touchdown even if the pilot inadvertently applies pressure to the brake
pedals.
If the aircraft bounces after initial touchdown the system releases any
brake pressure, allowing the wheel to spin up again before the second
touchdown.
Automatic Braking
Sophisticated anti-skid systems have automatic braking or auto-brake.
This brings the aircraft to a halt after landing, or after a rejected takeoff, with no intervention from the pilot.
A two-position three-way solenoid valve is energised after the wheels
spin-up. The valve feeds hydraulic pressure to the adaptive pressure
control valves which adjusts the amount of pressure fed to the brake
units.
The amount of pressure fed by the control units is determined by a
setting on the flight deck. The settings are either numbered or labelled.
For example 1 or MIN sets the lowest level of retardation; 3 or
MAX guarantees to have the passengers pinned against their lap
straps!
The system is automatically overridden if the pilot manually applies the
brakes or sets the power levers to TOGA (take-off or go-around).
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The system requires a number of prerequisites before it can be armed


(meaning that the system is ready to operate):
JJ

Auto-brake must be selected ON and a deceleration level selected.

JJ

The anti-skid system must be on and serviceable.

JJ

The power levers must be set below a certain value.

JJ

The hydraulic system must be functional.

JJ

The brake pedals must not be depressed.

AUTO BRAKE
ANTI BRAKE
DISARM
2
1
OFF

3
MAX

RTO

ANTI-SKID
ANTI SKID
INOP
Figure 7.20
Boeing 737 Auto Brake

The system operates when the aircraft is on the ground and the wheels
have spun-up.

Issue 1

7.28

AGK - Systems

Wheels, Tyres and Brakes

Anti-Skid Inoperative
Anti-skid braking systems greatly enhance overall braking performance,
so much so that if the system is lost the required landing distance can
double, particularly on contaminated runways.
An amber warning caption illuminates if a fault is detected in the
anti-skid system. Faulty anti-skid carries a number of operational
considerations including the type and length of runway that you are
permitted to land on.
YAW DAMPER

REVERSER
UNLOCKED

START
VALVE OPEN
LOW OIL
PRESSURE

REVERSER
UNLOCKED

A/T LIM

Brake
Pressure
Gauge

START
VALVE OPEN

OIL FILTER
BYPASS

LOW OIL
PRESSURE

NOSE
GEAR

OIL FILTER
BYPASS

15

UP
C

RL

TAT

FLAPS

40

ENG
OIL
PRESS

MAN SET

NOSE
GEAR

10

25
30

LEFT
GEAR

RIGHT
GEAR

LEFT
GEAR

RIGHT
GEAR

SPEED
BRAKE

PSI

N1

100

% RPM

50
0

12
10

12
10

LE FLAPS
TRANSIT

LE FLAPS
EXT

OIL
TEMP

LANDING GEAR

2
4

100

50

100
EGT

200

100

ANTI-SKID

200

ANTI SKID
INOP

% FULL

ON

VIB
3

N2

4
1

2
PSI X 1000

4
0

OFF

OIL QTY

% RPM

3
HYD BRAKE
PRESS

UP

4
1

OFF

Gear Selector

DN

AUTO BRAKE
A

HYD
PRESS

ANTI BRAKE
DISARM

PSI
x 1000

FF/FU

10
PULL
TO
SET
N1

x 1000

12

10

2
8

2 1 0

12

2 1 0

2
8

PULL
TO
SET
N1

QTY

% FULL

RF 88%

1
OFF
RTO

3
MAX

LANDING GEAR
LIMIT (IAS)

OPERATING

EXTEND 270K-82M
RETRACT 235K
EXTEND 320K-82M

FLAPS LIMIT (IAS)


1-230K
2-230K
5-225K
10-210K

15-195K
25-190K
30-185K
40-158K

Autobrake and Anti-skid


Controls

230K ALT FLAP EXT


PPH

PUSH
LB

FUEL USED
RESET

Gear and Flap


Limits Placard
Figure 7.21
Location of gear and brake controls on a Boeing 737

Issue 1

7.29

AGK - Systems

Wheels, Tyres and Brakes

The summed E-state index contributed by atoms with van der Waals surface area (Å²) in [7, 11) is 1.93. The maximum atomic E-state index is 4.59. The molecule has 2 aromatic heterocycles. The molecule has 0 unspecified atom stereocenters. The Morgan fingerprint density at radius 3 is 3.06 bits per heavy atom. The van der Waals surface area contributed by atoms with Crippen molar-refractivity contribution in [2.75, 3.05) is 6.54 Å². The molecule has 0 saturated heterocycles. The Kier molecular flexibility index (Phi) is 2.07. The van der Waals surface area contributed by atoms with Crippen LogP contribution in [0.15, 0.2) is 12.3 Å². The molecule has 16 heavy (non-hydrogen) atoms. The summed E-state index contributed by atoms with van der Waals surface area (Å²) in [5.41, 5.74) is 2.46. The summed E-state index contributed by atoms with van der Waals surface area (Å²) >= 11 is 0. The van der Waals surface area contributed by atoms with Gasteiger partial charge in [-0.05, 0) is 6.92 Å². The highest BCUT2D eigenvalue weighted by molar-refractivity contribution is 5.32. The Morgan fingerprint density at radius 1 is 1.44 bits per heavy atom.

Auto-Retract or Flight Brake


Some aircraft, are equipped with an auto-braking system for the main
wheels. On retraction the wheels are automatically braked to a halt
before they enter the wheel wells.

Emergency Braking Systems


Commercial transport aircraft will always be equipped with an alternate
hydraulic source for braking. The example system shown here provides
separate hydraulic supplies to the brakes from the Yellow and Green
systems.
Blue
Reservoir

EDP
eng 1

PTU
pump

PTU
motor

Green
Reservoir

EDP
eng 1

Elec
pump

Elec
pump

Yellow
Reservoir

EDP
eng 2

PTU
motor

PTU

PTU
pump

Elec
pump

Hand
pump

EDP
eng 1

RAT

PTU

Cargo
doors

Brakes
P
P
RAT = Ram Air Turbine
EDP= Engine Driven Pump
PTU = Power Transfer Unit
= Non return valve
P

Landing
gear

High lift devices


Flying controls

= Priority valve
= Control valve

Figure 7.22
Duplicated hydraulic supplies to the braking system

As a last resort a brake accumulator provides up to six applications of


brake should all hydraulic pressure be lost.
Issue 1

7.30

AGK - Systems

Wheels, Tyres and Brakes

The Parking Brake


The parking brake allows brake pressure to the wheel brakes to be
applied and held applied.
The parking brake is usually set using a lever. On some systems the
parking brake lever must be applied simultaneously with the toe brakes
to engage the system.
When the parking brake is set to on it overrides all other braking
systems including anti-skid and touch-down protection. For this reason
you must never set the parking brake on in flight.
Furthermore, the parking brake should not be set on if your brakes are
excessively hot (more than 500C on the Boeing 737). Applying parking
brake in these circumstances increase the risk of the rotors welding to
the stators.

Issue 1

7.31

AGK - Systems

Wheels, Tyres and Brakes

D
EE
SP
E

AK

BR
DOWN

FLAP

ARMED

FLAP
UP

0
1
FLIGHT
DETENT

STAB
TRIM

APL
NOSE
DOWN

UP

TAKE-OFF

STAB
TRIM

TAKE-OFF

APL
NOSE
DOWN

10

5
10

10

15
15

15
APL
NOSE UP

APL
NOSE
UP

25

30
HORN
CUTOUT

PARKING
BRAKE

40
FLAP
DOWN

PULL

STAB TRIM
MAIN
ELEC

NORMAL

AUTO
PILOT

CUT
OUT

Parking Brake
Lever

Parking Brake
Warning Light

Landing Gear
Warning Horn
Cutout Switch

Figure 7.23
Location of parking brake lever

Issue 1

7.32